Nervous

Recession? How to Prepare If the Market Pulls Back

Damian,

I keep hearing people talk about the coming recession. I know you can’t tell me when it’s going to happen, but what should I do to make sure I’m prepared for when it does happen?

– Emily
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Hi Emily,

We must be talking to the same people because it seems like I’m hearing more and more about the impending recession, almost like they’ve got it on their calendar and we’re counting down the days. You’re exactly right, no one knows if or when the next recession will start, but it can be a very uncomfortable time for many people. We’ve had a tremendously good run in the economy for a number of years, however, so it stands to reason that we’ll encounter some tougher times sooner or later.

Let’s look at a few ideas that will help you be as prepared as possible for whenever the next recession happens.

  1. Emergency Fund – This is the ground level for a healthy financial life in both good and bad times. Your emergency fund will be there to provide shelter from life’s unexpected bumps and bruises, and will allow you to maintain your daily life without adding one more stress to an already difficult situation. We suggest a minimum emergency fund equal to one month’s worth of expenses. That’s the minimum. We encourage you to put away the equivalent of three months worth of expenses. You can keep it in a savings account, under your mattress, or wherever you feel like your money is safe. I’ve found that it’s a good practice to keep a small buffer between you and the money, though. In other words, the money can be accessed if you need it, but maybe not immediately. For example, maybe you consider using an online bank and savings account for your emergency fund because the money is accessible, but it will take a day or two for it to appear in your checking account to use. This small buffer can help prevent you from using your emergency fund for non-emergency purposes, if that’s something you’ve struggled with in the past.
  2. Pay Off Debt – The fewer obligations/debts you have in a tough time, the more flexibility you have with your income. And, if something horrible happens (eg. you lose your job), you’ll have fewer things trying to claw money out of your emergency fund, which means it will last longer. We’ve discussed ways to do this a few times on the blog. Here’s a good one to check out.
  3. Re-Examine Your Budget – Occasionally, when things are good, we’ll make room for things in our budget that really aren’t all that necessary (I’m looking at you, Netflix). It’s not uncommon, and frankly, not really all that harmful either. As long as you’re consistently accomplishing your financial goals month to month, enjoy yourself a bit. However, if you need to free up some extra money each month because things aren’t working out quite like they had been previously, knowing where you can cut expenses ahead of time can be a huge relief. You won’t have to agonize over yet another decision when stress is running high. You’ll have already gone through the process and identified items to cut or reduce to help you get by until things normalize. Having this kind of relationship with your budget can be absolutely empowering. If you prefer to listen to learn, The Pete the Planner podcast may help!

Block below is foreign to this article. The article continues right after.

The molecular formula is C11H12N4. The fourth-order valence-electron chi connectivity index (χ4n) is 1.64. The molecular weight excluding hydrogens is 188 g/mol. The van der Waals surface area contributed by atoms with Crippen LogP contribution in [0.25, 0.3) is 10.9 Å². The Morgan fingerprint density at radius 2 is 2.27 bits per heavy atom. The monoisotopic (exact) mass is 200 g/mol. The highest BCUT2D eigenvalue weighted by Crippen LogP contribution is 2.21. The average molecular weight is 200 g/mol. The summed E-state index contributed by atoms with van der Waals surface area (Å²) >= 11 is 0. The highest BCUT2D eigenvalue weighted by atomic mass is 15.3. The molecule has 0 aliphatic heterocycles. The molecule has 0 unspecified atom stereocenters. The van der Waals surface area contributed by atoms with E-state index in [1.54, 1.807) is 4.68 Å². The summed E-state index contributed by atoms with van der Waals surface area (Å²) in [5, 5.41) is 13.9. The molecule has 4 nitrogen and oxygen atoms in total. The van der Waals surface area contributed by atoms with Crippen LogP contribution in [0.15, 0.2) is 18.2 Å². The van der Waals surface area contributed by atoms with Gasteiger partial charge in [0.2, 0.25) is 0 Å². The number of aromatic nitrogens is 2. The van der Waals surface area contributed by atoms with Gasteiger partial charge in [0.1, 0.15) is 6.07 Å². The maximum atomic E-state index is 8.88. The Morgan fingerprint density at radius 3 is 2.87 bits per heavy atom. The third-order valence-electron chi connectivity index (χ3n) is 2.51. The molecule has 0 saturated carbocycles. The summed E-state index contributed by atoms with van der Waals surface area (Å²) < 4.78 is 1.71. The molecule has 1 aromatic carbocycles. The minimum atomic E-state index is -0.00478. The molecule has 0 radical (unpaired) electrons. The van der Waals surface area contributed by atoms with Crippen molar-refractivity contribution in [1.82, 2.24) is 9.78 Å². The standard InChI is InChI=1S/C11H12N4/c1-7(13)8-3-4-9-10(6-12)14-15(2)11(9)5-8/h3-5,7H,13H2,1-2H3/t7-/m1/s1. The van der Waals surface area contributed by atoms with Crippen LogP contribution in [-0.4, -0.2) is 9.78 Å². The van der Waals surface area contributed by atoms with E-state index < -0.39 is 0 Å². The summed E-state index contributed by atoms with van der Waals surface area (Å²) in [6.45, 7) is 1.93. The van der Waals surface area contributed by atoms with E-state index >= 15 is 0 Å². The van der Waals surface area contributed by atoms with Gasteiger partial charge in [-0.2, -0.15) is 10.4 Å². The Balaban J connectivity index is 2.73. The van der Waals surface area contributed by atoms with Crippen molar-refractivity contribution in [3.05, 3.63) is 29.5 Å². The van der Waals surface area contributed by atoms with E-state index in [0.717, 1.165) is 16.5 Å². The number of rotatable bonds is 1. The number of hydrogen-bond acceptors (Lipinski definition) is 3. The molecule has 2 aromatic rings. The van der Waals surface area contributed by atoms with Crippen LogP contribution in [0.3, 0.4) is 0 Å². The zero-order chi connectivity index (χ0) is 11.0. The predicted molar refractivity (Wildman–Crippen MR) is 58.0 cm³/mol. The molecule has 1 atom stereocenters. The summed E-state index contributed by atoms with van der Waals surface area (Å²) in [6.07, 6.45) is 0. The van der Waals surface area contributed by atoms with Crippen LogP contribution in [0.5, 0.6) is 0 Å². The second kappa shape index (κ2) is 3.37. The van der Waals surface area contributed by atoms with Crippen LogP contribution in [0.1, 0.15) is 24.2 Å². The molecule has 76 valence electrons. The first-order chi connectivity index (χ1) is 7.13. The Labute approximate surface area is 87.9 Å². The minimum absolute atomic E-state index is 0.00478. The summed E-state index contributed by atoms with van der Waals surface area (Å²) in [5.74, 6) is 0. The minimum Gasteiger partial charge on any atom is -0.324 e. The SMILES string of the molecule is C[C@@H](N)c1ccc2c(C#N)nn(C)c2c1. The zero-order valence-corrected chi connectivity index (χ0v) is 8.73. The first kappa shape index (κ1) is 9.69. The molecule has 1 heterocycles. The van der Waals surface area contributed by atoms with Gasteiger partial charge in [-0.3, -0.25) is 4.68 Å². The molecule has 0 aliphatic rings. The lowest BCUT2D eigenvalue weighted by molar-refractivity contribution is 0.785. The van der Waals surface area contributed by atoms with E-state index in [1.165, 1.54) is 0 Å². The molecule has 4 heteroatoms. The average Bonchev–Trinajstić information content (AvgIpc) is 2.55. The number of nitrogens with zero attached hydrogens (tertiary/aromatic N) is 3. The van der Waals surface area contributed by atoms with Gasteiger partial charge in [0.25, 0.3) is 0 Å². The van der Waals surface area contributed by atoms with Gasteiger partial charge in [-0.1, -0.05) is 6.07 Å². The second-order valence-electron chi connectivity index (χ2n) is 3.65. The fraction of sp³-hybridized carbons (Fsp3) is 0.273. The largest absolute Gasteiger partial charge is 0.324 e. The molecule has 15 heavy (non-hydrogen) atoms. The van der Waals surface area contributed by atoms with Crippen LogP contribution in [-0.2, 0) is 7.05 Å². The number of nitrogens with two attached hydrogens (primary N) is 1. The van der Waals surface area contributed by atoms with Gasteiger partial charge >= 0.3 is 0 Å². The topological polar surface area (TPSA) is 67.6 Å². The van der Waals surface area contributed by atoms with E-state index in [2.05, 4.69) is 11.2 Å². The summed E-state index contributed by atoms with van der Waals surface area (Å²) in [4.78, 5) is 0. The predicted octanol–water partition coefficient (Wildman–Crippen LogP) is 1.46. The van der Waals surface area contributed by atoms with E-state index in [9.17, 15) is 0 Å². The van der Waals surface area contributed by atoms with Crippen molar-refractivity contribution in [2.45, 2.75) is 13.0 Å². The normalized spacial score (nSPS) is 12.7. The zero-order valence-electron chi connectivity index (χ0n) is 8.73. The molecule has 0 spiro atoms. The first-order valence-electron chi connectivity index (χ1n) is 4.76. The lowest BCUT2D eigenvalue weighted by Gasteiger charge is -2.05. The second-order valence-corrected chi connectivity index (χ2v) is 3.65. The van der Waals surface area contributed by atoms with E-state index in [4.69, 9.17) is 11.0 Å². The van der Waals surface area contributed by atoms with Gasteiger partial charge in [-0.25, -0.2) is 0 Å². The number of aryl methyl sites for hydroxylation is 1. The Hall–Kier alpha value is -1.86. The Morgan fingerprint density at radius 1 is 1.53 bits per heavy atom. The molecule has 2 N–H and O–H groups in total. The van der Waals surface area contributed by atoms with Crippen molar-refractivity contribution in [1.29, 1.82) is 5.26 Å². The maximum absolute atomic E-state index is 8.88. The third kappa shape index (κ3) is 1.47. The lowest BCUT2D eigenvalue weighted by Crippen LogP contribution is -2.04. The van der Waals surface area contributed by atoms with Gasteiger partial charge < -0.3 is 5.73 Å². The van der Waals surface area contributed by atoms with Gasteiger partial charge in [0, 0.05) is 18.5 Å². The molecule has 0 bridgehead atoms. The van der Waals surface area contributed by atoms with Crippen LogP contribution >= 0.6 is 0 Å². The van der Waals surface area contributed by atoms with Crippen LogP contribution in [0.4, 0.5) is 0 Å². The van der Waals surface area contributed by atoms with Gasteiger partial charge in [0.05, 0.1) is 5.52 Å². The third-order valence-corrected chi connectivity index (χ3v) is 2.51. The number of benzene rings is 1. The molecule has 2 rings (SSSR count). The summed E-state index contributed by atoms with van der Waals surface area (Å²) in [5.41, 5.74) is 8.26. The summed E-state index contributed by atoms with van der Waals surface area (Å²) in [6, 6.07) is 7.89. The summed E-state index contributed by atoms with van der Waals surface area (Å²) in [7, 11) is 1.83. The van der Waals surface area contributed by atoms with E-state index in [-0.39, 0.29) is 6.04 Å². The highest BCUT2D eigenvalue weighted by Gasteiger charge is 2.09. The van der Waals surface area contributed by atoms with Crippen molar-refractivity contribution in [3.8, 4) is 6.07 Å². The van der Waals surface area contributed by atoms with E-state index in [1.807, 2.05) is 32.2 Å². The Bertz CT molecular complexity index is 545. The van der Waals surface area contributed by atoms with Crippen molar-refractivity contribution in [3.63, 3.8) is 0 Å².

4. Review Your Investments Now – When the markets are going well and things just seem to increase in value year after year, it’s not uncommon to put things on autopilot in our investment accounts. As the value of your investments are climbing higher and higher, that can sometimes mess up your investment allocation. In other words, maybe your mix of investments no longer matches what you’re comfortable with. If that’s the case, now is the time to get things adjusted back to where you want them to be. Maybe it’s time to reconsider the amount of risk in your portfolio, too? These are both great things to do before a down market starts.
    • Here’s what you don’t want to do: Sell everything and move into a cash position. It could be very tempting to do that, but it very rarely works out for the investor the way they envision it.
    • If you’re under the age of 50 (and don’t plan on retiring until around normal retirement age), you have very little reason to sell everything (or much of anything) and hide in cash. You have plenty of time for the market to recover prior to retirement. Plus, if you continue to invest during the downturn and recovery, you’ll be miles ahead of where you were when the recession started. You’ll be buying investments at greatly reduced prices and as they recover your account value will rise even faster because you were buying when things were cheap. Frankly, a down market is far from the worst thing to experience if you’re a young and disciplined investor. If you can keep that in mind, you’ll be fine.
    • If you’re over the age of 50, now is a fantastic time to make sure you’ve got a strategy going forward. Appropriate investment allocation? Check. Plan for what happens if things don’t recover as fast as planned? Check. Do I have an advisor to keep me honest and remind me of my goals? Check.
    • Down markets can be quite concerning at this point in your career/life, but the storm can be weathered with proper preparation.

There it is, Emily. Recessions and down markets can be uncomfortable for many and occasionally downright traumatic for some, especially if you haven’t planned. If you start preparing now, though, there’s a good chance you’ll come out okay in the end.

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